Selective representation of women is curating the discourse
In many families, gender stereotyping starts at the time of birth, especially for girls. Her future often is already decided for her: her career, education, mobility, expression and marriage.
For instance, when we ask girls and women attending the sexual harassment workshops conducted by my organization Safecity about typical gender stereotypes they face, they tell us their families dictate the career they should have, usually as teachers, nurses, secretaries and general office workers. These are considered “safe”, with limited responsibility at work and not much work-related travel.
A growing number of women are breaking out of the gender-stereotypes, however. The 2011 Census data shows a significant rise in the number of women graduates and post graduates in India in a range of majors including technology. When we look at traditionally male dominated fields like finance and technology, India is a prime example of abundance female leadership in its banking industry whilst 20% of ISRO’s engineers are women and this number continues to grow.
So then, how is it possible that when we have important discussions and debates on news channels and panels at events and conferences, men dominate with usually only a tiny percentage of women contributing their views?
As per the survey conducted by Safecity and SheThePeople in the month of August, out of more than 100 news channels, talk shows, events and conferences, we found that women’s voices were blatantly excluded. Representation of women in news debates and discussions were at 18% whilst at conference panels they were a measly 12%.
Further analysis revealed that despite having prominent women experts available to speak on a variety of topics, a higher percentage of the panelists were women when it involved topics that were women-centric, like sexual violence, crime against women and children or child sexual abuse. In these cases, sometimes the panels were all women. And to be fair they should be, it would be far worse to have a panel of men discussing issues affecting women.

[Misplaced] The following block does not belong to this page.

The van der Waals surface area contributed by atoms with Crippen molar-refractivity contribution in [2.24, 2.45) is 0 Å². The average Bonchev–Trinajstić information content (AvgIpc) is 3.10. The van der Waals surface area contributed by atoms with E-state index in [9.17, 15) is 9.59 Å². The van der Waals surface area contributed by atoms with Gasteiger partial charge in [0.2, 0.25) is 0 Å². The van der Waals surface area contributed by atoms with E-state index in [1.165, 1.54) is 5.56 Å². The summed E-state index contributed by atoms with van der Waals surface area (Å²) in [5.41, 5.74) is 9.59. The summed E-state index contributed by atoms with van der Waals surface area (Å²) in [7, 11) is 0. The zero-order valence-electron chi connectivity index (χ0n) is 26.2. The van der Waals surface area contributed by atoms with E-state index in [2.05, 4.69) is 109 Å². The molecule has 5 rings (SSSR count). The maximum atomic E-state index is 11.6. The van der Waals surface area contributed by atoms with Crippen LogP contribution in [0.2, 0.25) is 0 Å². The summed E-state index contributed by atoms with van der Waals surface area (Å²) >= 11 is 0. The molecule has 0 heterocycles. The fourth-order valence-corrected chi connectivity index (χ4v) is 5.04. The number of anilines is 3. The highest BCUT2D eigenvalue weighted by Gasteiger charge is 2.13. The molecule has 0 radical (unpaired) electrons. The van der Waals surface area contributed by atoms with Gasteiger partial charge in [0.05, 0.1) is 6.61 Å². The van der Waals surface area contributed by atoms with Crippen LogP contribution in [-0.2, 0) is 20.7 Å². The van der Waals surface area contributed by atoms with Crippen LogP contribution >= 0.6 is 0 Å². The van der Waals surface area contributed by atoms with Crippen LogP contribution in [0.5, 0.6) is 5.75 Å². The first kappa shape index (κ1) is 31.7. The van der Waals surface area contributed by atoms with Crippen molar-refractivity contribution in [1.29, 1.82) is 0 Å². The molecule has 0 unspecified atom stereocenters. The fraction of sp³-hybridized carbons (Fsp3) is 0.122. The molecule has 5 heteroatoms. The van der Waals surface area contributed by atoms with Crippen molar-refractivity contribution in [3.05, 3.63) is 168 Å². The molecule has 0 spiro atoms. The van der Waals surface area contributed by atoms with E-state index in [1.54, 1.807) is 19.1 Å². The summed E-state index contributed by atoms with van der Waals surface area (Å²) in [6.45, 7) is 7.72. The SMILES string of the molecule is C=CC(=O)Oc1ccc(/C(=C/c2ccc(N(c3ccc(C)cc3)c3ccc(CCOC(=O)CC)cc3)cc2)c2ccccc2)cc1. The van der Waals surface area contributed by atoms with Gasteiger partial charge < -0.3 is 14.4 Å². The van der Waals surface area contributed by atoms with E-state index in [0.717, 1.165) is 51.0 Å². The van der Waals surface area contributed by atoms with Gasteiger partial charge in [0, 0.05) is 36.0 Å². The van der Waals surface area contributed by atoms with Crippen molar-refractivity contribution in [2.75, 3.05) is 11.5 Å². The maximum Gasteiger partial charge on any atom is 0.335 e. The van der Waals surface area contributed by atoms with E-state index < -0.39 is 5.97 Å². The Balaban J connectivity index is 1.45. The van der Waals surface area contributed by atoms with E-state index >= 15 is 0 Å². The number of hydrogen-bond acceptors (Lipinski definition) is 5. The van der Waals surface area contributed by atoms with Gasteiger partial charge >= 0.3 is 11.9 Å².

However when it came to politics, sports, finance, business or even technology, the representation of women plummeted. From being close to 40% on “women/child centric subjects” it went down to 12 to 15% on any other topic. Often the panels consisted of all male participants with a token female moderator.
Everybody talks about increasing women’s participation in society and improving diversity in the workforce. These are ineffective if we continue with selective representation of women and curate the discourse which panders to patriarchy and perpetuates it. Women represent 50% of the world’s population yet are constantly, deliberate or unconsciously, kept out of the discussions, debates and decision making tables. Women and men view the world and experience it differently. To exclude their voice would be to lose out on important perspectives and insights.
UN Women states that “socialization and negative stereotyping … reinforces the tendency for political decision-making to remain the domain of men. Likewise, the underrepresentation of women in decision-making positions in the areas of art, culture, sports, the media, education, religion and the law has prevented women from having a significant impact on many key institutions.”
You can be the change. Say to no to an all-male panel. Demand equal representation and call out organisers who violate this. If you are a professional knowledgeable woman, list yourself on this crowd map which can be accessed by all organisers.
Gender equality cannot become a reality unless genuine effort is made to break gender stereotypes and create space for women’s representation. It is in our collective interest to have more women represented on panels. We will see more of them, hear more from them, and, over a period of time it will become a norm to have equal representation.